Since then, Angelina has exuded a real life mystique that has seemed far larger than the parts she has been contained in – stories of her bisexuality, her penchant for tattoos, knives and Goth chic, the exact nature of her ‘relationship’ with her brother James Haven, her marriage to Billy Bob Thornton (twenty years her senior), her claim to have hired a hitman to kill her because she couldn’t go through with suicide, marriage ceremonies that involve both parties drinking the other’s blood. At least in 2001, Angelina could be a poster child for the combat pants, tattoos, body piercing and Fuck You attitude riot grrl crowd.
This is exactly the edge that Lara Croft, Tomb Raider was hoping to capture in casting Angelina Jolie – someone who can at the same time hold desirability for the guys and has toughness and attitude to spare for girls. Lara Croft is a part entirely cast around Angelia Jolie and the fascination she exudes. (In a cute touch, the filmmakers also cast Angelina’s real-life father Jon Voight as Lara Croft’s father). Although, on screen Angelina gives less of a performance than she does a series of poses. There is relatively little time she spends interacting with other actors. Most of her screen time is spent focused on shots of her twirling guns on her fingers every time she uses them, tossing knives, doing acrobatics in a harness, forward-rolls, showering, moving in slow motion in dark shades, riding a dog sled in a fur-lined white coat, throwing her combat boots up on tables and chairs – everything she does is an affected pose.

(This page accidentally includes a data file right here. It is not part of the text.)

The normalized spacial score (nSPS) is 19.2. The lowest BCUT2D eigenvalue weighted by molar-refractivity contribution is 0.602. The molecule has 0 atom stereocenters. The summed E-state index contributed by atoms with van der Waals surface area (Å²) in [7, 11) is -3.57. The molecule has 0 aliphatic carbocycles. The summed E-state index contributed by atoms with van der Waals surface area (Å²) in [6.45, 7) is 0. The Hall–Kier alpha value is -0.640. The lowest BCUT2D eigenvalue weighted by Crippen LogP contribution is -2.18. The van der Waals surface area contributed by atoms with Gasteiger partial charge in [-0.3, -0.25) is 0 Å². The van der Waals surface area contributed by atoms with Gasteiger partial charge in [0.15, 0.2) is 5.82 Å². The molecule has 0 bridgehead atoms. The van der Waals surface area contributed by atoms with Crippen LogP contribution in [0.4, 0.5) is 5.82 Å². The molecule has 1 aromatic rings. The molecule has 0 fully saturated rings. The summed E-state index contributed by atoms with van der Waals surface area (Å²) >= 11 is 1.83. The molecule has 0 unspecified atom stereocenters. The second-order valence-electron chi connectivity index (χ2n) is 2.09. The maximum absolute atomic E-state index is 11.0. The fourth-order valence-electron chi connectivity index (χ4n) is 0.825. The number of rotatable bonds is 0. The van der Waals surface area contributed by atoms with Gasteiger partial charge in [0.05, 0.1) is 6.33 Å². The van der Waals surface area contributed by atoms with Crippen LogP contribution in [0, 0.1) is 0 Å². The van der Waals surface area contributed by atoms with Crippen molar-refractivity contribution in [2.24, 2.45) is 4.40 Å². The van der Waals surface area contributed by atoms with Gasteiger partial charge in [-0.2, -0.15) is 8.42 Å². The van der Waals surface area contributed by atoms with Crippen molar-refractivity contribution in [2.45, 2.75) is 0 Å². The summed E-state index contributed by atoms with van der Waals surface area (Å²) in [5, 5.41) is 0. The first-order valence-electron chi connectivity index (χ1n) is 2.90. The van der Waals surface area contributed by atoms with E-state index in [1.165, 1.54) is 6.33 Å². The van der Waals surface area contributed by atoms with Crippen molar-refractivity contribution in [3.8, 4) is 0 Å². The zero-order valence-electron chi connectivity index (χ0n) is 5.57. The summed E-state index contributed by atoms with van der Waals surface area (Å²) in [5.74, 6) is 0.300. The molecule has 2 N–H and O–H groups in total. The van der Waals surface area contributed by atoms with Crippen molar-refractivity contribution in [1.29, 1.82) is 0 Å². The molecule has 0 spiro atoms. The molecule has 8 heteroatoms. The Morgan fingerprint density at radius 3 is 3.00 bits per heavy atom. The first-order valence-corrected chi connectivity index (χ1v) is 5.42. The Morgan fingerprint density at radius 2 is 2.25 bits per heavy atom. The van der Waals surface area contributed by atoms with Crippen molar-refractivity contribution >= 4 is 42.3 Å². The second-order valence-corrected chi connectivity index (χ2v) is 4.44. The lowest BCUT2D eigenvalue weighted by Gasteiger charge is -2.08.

However, take the Angelina Jolie persona out of Lara Croft, Tomb Raider and there is not much there. All we have is a second-rate Mortal Kombat sequel with a heavy dose of Raiders of the Lost Ark. The plot is a vapid whimsy that assembles an assortment of half-baked ideas and cliches from the edges of the genre – planetary alignments, secret societies waiting thousands of years for the opportunity to take over the world, mystical artifacts, lost temples, reanimated creatures, deadly traps, the potential for ultimate power, a father missing under mysterious circumstances, the fate of the whole world at stake.
In the director’s chair is Simon West, who previously made The General’s Daughter (1999) and the big slam bang Jerry Bruckheimer action film Con Air (1997) and subsequently went onto the remake of When a Stranger Calls (2006), the remake of The Mechanic (2011) and The Expendables 2 (2012). West creates at least one dazzlingly cool sequence with Angelina Jolie taking on a group of armed terrorists in her pyjamas while bouncing around the walls of the central hall of her mansion on bungy cords. The tomb raiding sequences, although kinetically exhilarating, are instantly forgettable. At least, one cannot complain that they fail to get exactly what they expected out of Lara Croft, Tomb Raider – the dramatic equivalent of a Playstation shoot–’em-up and Angelina Jolie looking alternately hot and in kickass charge. Maybe Lara Croft, Tomb Raider‘s greatest failing is that this is all it has to offer. Take away all the posing and the kinesis of the action and there is almost nothing else to the film.
Angelina Jolie returned for a disappointing sequel, Lara Croft, Tomb Raider: The Cradle of Life (2003). For several years after this, a third Lara Croft film has been announced with various actresses considered in the role. This finally emerged with Tomb Raider (2018) starring Alicia Vikander.
(No. 9 on the SF, Horror & Fantasy Box-Office Top 10 of 2001 list).